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Old 09-21-2009, 10:23 AM
 
Location: Morristown, TN
1,754 posts, read 3,697,997 times
Reputation: 1341
Quote:
Originally Posted by songinthewind7 View Post
Hi RRR,

Wanna come with us Wed. to Colo.? We're going to check out Woodland Park/Divide and towns in that area. We don't want to be in a city but these are between Colo. Spgs. and Denver. I was raised in Colo. Spgs. most of my younger years and I did horseback riding so they're are horses.

We've been in NM for a little over a year and even though there are things I like about Timberon, there are also things I don't like.
I don't like being so isolated and it's starting to get to me so we are going to look in Colo. and see how it feels for a few days.
Aw, Song I wish I could, but i'm working Wednesday. Thanks for asking me. Will you let me know what you think, though?
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Old 09-21-2009, 11:40 AM
 
Location: Branson, Missouri
7,282 posts, read 17,211,269 times
Reputation: 3753
I'll let you know what happens. We're leaving Wed. and returning Sunday and staying with some friends in Divide (Colo.)
I already know it's beautiful and where I'd like to live. I've been trying to convince my s.o. of that and he's finally agreeing. He doesn't care that much for cold weather. We're going to check out some real estate and get a feel for the area. See if it feels right. i feel Colo. is more of the land of enchantment than NM.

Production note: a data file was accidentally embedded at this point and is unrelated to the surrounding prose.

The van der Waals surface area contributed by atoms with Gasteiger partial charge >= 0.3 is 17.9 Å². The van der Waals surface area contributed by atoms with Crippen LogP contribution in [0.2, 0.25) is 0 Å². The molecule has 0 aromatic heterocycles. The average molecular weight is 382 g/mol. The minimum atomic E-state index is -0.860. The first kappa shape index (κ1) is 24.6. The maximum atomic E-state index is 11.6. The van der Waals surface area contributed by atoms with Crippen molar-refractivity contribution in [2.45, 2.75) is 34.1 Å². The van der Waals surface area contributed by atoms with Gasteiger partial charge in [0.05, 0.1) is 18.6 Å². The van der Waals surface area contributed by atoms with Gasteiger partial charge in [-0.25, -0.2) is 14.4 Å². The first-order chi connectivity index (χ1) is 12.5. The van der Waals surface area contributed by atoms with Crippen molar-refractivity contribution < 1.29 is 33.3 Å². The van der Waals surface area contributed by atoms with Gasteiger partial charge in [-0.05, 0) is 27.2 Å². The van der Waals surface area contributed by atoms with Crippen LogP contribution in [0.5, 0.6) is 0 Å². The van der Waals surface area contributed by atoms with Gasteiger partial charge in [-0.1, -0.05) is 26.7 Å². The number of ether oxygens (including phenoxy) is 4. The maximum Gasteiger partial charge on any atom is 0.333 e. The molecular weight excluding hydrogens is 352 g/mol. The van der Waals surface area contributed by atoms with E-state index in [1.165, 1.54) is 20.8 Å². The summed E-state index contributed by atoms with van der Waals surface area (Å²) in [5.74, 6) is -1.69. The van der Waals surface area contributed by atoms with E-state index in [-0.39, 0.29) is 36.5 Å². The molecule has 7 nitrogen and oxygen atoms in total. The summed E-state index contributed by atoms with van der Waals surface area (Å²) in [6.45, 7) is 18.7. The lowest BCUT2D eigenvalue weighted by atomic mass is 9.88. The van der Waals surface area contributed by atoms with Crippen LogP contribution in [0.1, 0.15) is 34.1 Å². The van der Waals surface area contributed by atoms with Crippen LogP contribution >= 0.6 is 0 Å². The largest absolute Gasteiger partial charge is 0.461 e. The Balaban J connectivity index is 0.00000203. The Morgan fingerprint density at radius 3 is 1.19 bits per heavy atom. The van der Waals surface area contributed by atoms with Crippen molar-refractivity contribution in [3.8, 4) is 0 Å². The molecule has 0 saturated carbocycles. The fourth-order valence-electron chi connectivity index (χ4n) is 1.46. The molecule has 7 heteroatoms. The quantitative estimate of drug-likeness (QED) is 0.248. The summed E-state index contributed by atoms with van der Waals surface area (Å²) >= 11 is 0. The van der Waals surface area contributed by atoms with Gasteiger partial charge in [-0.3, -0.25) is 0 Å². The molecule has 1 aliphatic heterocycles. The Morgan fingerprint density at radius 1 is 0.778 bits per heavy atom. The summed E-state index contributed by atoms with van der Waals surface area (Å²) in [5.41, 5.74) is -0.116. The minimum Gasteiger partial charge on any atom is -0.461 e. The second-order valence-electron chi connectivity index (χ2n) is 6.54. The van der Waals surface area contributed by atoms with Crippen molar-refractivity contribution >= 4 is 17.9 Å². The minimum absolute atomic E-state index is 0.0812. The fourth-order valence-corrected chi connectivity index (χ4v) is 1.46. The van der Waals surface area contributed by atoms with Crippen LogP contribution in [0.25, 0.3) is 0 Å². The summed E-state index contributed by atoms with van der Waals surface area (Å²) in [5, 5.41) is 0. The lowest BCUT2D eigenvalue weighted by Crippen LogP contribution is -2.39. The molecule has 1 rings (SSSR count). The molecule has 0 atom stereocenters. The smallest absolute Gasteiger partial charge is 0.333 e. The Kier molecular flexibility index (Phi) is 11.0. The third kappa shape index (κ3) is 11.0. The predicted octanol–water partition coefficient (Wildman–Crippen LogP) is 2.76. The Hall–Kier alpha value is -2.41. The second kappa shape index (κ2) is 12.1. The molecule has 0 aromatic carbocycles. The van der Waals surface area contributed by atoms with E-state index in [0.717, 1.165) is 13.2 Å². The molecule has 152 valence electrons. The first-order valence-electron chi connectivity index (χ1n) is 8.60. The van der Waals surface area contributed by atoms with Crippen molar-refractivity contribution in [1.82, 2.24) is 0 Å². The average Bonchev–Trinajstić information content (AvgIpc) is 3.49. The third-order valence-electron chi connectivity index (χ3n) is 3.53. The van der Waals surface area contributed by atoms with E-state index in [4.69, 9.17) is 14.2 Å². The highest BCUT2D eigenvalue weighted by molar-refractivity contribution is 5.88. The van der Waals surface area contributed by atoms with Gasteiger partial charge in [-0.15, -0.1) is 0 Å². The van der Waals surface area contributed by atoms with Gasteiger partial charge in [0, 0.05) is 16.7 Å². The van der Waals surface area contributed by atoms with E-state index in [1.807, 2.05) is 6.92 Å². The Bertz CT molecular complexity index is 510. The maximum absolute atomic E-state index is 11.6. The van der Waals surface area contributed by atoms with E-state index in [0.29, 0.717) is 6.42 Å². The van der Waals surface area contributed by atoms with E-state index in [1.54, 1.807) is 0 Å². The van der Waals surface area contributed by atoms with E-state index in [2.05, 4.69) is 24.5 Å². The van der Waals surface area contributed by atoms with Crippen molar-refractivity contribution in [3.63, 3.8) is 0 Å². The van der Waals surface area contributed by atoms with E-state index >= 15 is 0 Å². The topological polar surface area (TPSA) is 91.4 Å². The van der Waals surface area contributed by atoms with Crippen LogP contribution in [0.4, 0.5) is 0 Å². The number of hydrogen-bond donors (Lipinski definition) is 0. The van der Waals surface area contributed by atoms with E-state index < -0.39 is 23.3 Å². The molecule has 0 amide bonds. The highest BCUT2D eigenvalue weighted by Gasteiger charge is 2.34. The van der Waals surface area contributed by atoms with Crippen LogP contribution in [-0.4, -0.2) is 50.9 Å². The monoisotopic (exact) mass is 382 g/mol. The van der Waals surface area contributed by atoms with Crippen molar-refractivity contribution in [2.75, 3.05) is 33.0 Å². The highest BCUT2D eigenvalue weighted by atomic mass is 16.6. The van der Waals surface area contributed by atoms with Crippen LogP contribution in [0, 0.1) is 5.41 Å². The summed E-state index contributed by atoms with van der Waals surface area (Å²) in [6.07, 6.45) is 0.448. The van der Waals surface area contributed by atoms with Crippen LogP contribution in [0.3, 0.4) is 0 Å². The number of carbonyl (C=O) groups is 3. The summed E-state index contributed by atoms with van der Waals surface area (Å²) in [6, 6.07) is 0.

Has hubby checked jobs in Albq. or is that where he's working now? My s.o. has an aunt in Moriarity and we went there for a family reunion last year but that's all I know about it. I think anytime you're in a smaller town and you move from somewhere else, you're an outsider until you can prove yourself.
I don't have an accent but when I lived in E. Tn., the people at first made fun of me because I didn't have an accent and called me a northerner, even though I'm not anywhere from the north at all but after a while, I was accepted and made friends. Some people have never outgrown the high school thing of making fun of others. Personally, I think southern accents are cute. I've had to ask a few people to repeat what they said sometimes but we'd usually end up laughing it off.